1. Dump a few heaping spoonfuls each of the salt and sugar onto a plate or other flat surface large enough to accommodate the pork. Roll the pork in the salt-sugar mixture, working it in a bit with your hands. Discard excess that doesn’t stick.
2. Put the butt roast in a cast iron skillet and cover with foil. Place skillet in a 250 degree oven at 10 o’clock at night.
3. Go to bed.
4. Wake up to the most divinely porky smell you can imagine. Take out the pork and let it cool until lunchtime. It’s done.
5. This is the fun part. Heat your oven to 450. Pull the meltingly tender pork into thin shreds and spread them out in a single layer on a baking sheet. Drizzle the pork shreds with some of the rendered fat that has accumulated in the skillet and roast until crispy.
6. Prepare the salad ingredients and put them in a large bowl. Add the pork and mix well. Taste for hot, sour, salty and sweet and adjust as needed.
7. Frantically prepare that laundry list of garnishes and set them out on a large table.
8. When your guests (or workers, in my case) arrive, show them the proper method for soaking Vietnamese rice paper and assembling the wrap. Take one sheet of rice paper, dip it in a bowl of tepid water and put it on your plate. By the time you’ve put all of the lettuce and condiments and meat on there, it will be pliable enough to wrap. Place 1 lettuce leaf, a small handful of noodles, herbs, veggies, pork, etc, and then fold up your rice paper to resemble a large…well, let’s not go there.
9. Dip in the sauce and enjoy. It might get a little messy, but remember, eating is a tactile experience. Just try and wash the tractor grease, field dirt and tomato resin off your hands first.
One final note: when indulging in rich, fatty meats, it’s all about proportion. I’m a huge fan of meat, but my favorite way to enjoy it is this: a small quantity of slow cooked meat, preferably at room temperature, served with a large quantity of raw crunchy vegetables, leafy greens and aromatic herbs. Our crew of 11 couldn’t even polish off all that pork.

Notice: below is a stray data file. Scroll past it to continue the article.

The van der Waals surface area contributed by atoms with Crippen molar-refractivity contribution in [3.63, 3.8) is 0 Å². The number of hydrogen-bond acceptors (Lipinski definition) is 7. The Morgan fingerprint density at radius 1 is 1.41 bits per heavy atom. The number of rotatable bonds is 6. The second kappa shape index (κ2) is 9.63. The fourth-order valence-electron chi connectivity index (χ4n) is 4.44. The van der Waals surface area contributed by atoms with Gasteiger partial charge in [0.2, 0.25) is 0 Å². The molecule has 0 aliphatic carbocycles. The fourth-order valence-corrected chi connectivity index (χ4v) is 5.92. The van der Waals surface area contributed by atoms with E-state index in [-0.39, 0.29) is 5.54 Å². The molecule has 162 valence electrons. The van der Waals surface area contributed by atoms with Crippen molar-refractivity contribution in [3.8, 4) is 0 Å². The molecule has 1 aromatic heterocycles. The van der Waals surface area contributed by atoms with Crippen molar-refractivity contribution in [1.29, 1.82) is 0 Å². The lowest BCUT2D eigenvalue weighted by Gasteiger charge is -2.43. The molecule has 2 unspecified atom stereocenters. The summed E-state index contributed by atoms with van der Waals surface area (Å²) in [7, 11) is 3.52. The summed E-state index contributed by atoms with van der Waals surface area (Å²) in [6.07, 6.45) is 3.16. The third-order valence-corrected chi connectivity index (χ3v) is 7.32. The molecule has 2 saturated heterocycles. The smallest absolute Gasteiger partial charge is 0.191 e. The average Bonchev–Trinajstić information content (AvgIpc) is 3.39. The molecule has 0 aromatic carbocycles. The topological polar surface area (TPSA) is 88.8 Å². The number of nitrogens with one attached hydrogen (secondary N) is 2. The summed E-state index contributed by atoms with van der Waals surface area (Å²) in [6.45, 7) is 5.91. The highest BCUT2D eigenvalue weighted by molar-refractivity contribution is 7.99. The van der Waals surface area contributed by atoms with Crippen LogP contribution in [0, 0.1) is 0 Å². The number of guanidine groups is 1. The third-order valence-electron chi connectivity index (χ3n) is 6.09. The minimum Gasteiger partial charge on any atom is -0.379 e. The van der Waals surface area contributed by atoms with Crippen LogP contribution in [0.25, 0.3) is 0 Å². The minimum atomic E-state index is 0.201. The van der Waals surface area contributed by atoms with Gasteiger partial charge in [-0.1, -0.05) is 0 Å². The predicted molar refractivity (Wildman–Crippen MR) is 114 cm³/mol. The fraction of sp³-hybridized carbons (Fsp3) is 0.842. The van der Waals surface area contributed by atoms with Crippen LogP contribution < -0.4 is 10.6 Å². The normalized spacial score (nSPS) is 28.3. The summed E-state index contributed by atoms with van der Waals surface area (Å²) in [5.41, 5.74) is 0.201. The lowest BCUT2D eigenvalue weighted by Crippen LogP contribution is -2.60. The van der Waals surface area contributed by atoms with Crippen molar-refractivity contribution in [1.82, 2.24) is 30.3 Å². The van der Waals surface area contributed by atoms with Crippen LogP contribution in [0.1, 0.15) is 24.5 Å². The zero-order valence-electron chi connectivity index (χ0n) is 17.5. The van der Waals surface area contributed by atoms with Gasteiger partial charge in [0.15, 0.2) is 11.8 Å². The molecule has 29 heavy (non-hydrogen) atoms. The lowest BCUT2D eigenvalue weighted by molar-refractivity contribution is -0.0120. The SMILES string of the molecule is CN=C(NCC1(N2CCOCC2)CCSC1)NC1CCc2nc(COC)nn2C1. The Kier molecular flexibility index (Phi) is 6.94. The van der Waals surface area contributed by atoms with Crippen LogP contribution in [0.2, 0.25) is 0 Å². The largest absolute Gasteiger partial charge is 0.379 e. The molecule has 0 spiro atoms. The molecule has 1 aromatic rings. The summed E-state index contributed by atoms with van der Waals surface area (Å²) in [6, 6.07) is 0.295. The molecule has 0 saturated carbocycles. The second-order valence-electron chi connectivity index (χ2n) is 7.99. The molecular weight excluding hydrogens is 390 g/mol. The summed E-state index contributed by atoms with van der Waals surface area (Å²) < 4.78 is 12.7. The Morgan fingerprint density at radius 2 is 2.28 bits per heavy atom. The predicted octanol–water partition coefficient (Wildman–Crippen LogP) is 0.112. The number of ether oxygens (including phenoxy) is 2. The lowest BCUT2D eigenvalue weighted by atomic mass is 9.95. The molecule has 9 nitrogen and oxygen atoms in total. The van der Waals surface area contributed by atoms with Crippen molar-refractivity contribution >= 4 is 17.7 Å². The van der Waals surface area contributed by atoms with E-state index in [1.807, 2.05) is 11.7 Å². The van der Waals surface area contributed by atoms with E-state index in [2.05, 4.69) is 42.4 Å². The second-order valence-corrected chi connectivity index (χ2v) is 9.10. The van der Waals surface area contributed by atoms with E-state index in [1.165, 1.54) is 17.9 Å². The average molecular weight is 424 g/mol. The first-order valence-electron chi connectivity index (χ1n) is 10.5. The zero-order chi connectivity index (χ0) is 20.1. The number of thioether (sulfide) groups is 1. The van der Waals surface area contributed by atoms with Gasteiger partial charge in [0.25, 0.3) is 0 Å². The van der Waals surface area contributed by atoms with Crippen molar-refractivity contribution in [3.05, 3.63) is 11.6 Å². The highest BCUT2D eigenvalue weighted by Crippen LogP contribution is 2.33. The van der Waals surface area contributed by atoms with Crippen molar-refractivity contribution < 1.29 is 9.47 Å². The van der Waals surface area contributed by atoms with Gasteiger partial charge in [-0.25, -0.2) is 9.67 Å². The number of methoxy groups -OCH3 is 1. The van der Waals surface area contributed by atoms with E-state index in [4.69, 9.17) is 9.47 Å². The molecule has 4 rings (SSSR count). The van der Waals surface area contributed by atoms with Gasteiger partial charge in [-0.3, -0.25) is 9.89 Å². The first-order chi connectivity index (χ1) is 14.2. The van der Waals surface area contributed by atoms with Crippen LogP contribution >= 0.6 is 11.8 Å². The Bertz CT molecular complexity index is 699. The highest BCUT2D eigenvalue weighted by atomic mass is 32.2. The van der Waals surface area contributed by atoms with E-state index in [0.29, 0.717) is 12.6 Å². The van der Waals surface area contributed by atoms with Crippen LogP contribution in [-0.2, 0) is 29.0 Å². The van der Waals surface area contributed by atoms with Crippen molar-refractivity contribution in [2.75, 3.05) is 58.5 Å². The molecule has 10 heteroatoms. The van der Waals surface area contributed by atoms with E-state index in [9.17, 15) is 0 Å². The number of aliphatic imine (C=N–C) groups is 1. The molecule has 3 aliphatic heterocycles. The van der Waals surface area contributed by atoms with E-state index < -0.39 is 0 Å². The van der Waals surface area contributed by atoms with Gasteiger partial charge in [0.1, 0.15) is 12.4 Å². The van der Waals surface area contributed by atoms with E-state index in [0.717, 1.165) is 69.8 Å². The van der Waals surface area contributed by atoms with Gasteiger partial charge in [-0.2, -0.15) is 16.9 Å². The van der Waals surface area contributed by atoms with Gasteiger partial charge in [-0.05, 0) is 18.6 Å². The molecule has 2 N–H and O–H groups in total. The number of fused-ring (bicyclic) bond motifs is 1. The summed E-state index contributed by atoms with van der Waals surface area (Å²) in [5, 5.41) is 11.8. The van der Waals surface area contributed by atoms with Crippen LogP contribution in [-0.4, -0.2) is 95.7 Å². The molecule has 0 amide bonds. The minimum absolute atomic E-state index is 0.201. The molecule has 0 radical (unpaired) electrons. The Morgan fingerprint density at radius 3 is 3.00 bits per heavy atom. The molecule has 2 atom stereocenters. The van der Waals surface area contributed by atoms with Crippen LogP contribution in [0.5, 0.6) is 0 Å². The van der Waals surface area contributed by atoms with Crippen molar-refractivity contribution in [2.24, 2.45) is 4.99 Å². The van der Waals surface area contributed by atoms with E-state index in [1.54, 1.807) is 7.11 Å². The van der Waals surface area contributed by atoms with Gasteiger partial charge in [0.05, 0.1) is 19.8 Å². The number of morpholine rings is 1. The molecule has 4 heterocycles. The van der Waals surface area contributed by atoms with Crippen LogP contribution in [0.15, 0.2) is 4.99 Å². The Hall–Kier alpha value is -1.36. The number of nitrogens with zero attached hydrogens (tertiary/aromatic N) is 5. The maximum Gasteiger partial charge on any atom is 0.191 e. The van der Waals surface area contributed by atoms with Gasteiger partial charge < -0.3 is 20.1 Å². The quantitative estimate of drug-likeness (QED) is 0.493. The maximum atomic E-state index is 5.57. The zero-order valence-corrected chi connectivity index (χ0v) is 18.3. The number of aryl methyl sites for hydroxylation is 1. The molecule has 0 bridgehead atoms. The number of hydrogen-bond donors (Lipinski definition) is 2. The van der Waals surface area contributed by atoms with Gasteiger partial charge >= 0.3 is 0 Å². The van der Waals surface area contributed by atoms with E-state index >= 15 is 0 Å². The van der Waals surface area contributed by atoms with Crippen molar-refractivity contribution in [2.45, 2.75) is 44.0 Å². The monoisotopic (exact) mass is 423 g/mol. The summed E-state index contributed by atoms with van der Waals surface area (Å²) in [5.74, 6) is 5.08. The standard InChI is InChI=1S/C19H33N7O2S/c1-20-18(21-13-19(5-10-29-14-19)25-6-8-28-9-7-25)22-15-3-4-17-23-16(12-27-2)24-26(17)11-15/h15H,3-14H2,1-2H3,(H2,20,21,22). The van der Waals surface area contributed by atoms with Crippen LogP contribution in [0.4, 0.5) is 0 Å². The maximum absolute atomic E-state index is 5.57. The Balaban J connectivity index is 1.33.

And for you vegetarians out there, I’m going to be doing some fun Southeast Asian cooking that even you can appreciate this week. This Saturday I traded Paul from New England Wild Edibles for 2 pounds of log-grown shiitakes and they’re slated to become mushroom laab (a very spicy salad from Northeast Thailand) served with sticky rice.
Now, who wants to trade me some limes?
*This is how I do the noodles. Choose rice vermicelli (the skinny, messy looking ones) or bean thread noodles from your local Asian market. I like the bean thread the best because you can buy them in these little portion sized packages. Cook the noodles in boiling water until just fully cooked. Drain them, put them on a plate and cover the plate with plastic wrap to let them steam. The noodles will form into a cake, which you can then slice with a knife into portions that are just the right size for putting in a rice wrapper. For some reason they don’t really stick together, but turn back into noodles when they hit the lettuce. Don't ask me why.
For more on Vietnamese rice paper rolls, see this old post.